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Phil, you'll love this.

A couple of weeks ago, trying to get more information about the new 18% 5 year capital gains rate and the fictional buy/sell of previously owned equities and equity funds, I e.mailed the IRS. I already shared the response I received, which stated that the value to use for the fictional buy/sell was at the open of 1/2/01 (the legislation uses the date 1/1/01 when the markets were closed). Today, without my having written again, I received another response.

The bottom line of this response is that the key value is at the close, not the open of 1/2/01. This is significant, because the first day of trading was not good for many stocks, so a decision on whether or not to elect to do the fictional buy/sell (my cut off is a 10% loss from when I bought) may depend on which is correct, opening or closing value.

"Due to a systemic problem, we may have responded to this message before. Please accept our apology for any inconvenience.
The deemed sale applies to any capital asset except collectibles and section 1250 recapture.
Mutual funds would be included. The code section 1(h) includes the election to treat property as sold on 1-1-2001. In the case of readily tradable stock that is held on Jan 1, 2001 it is treated as sold on the next business day, Jan 2, 2001 at its closing market price and bought on the same day at its closing market price. The deemed sale will be reported on schedule D and any tax due on a gain will be due and any loss will be disallowed. The sale will be treated as occurring on Jan 2, 2001 so will be reported on the return due April 15, 2002. There is also a required one year wait for the election to be valid. If the asset is actually sold before Jan 2, 2002 the deemed election is invalid. The deemed election starts a new holding period so 2006 is the first year someone in a 28% bracket could take advantage of the 2% difference in capital gain tax rates."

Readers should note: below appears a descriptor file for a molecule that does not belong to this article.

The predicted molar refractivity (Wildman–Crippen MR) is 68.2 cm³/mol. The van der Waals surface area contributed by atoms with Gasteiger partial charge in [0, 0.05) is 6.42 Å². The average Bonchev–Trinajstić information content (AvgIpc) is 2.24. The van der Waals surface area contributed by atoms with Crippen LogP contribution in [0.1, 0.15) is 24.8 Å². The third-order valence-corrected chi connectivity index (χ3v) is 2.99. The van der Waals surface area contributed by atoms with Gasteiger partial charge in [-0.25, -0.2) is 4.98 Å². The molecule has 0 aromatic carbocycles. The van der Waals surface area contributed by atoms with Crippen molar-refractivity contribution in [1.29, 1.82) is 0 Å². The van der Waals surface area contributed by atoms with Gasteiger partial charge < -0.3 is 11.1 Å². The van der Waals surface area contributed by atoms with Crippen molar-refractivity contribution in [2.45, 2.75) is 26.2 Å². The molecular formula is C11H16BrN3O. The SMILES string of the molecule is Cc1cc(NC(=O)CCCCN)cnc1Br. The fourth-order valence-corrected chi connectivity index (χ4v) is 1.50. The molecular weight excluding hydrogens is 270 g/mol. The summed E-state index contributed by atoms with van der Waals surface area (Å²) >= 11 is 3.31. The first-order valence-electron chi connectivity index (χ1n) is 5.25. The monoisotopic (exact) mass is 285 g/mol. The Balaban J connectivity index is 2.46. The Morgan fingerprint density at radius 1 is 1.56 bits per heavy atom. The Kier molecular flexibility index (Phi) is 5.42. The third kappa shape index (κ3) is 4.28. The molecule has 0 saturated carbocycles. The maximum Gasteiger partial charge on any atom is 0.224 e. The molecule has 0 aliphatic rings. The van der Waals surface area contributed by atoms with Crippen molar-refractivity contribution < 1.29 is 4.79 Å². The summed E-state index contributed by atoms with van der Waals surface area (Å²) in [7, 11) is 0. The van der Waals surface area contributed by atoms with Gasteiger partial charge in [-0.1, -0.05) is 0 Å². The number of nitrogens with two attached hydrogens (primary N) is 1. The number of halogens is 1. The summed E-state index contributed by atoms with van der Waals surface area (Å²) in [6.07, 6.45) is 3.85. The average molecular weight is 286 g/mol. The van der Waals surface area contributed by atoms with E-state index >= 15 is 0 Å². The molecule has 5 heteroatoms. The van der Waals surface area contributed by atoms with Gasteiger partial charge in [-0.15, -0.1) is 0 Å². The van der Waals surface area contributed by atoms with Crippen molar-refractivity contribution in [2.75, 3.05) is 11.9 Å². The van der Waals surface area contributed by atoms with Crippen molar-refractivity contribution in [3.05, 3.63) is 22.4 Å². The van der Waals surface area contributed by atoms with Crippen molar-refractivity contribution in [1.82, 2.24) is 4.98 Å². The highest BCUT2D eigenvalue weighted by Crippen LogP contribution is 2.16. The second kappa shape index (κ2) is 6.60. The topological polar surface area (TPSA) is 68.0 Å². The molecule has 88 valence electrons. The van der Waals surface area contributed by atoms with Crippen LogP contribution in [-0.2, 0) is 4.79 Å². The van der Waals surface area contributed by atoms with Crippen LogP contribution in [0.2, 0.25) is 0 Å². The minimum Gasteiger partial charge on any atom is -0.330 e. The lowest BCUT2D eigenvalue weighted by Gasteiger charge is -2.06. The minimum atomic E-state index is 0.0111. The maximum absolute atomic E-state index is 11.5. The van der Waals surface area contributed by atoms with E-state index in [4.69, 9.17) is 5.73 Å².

Phil, I'm assuming what is meant by the 28% bracket here is the capital gains rate bracket, which is really 20% but still called 28% on the forms, etc. Is that right?
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Phil, I'm assuming what is meant by the 28% bracket here is the capital gains rate bracket, which is really 20% but still called 28% on the forms, etc. Is that right?

No. You're probably thinking of the "28% gains," a subset of long-term capital gains. The "28% bracket" is the standard tax bracket found on the Tax Rate Schedules.

BTW, we're still trying to get some clarification on whether one can combine the 1/1/2001 deemed sale and the section 121 exclusion of gain on sale of personal residence.

TMF ExRO
Phil Marti
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"No. You're probably thinking of the "28% gains," a subset of long-term capital gains. The "28% bracket" is the standard tax bracket found on the Tax Rate Schedules."

I think the IRS message is confusing. What was probably meant was 28% or higher bracket.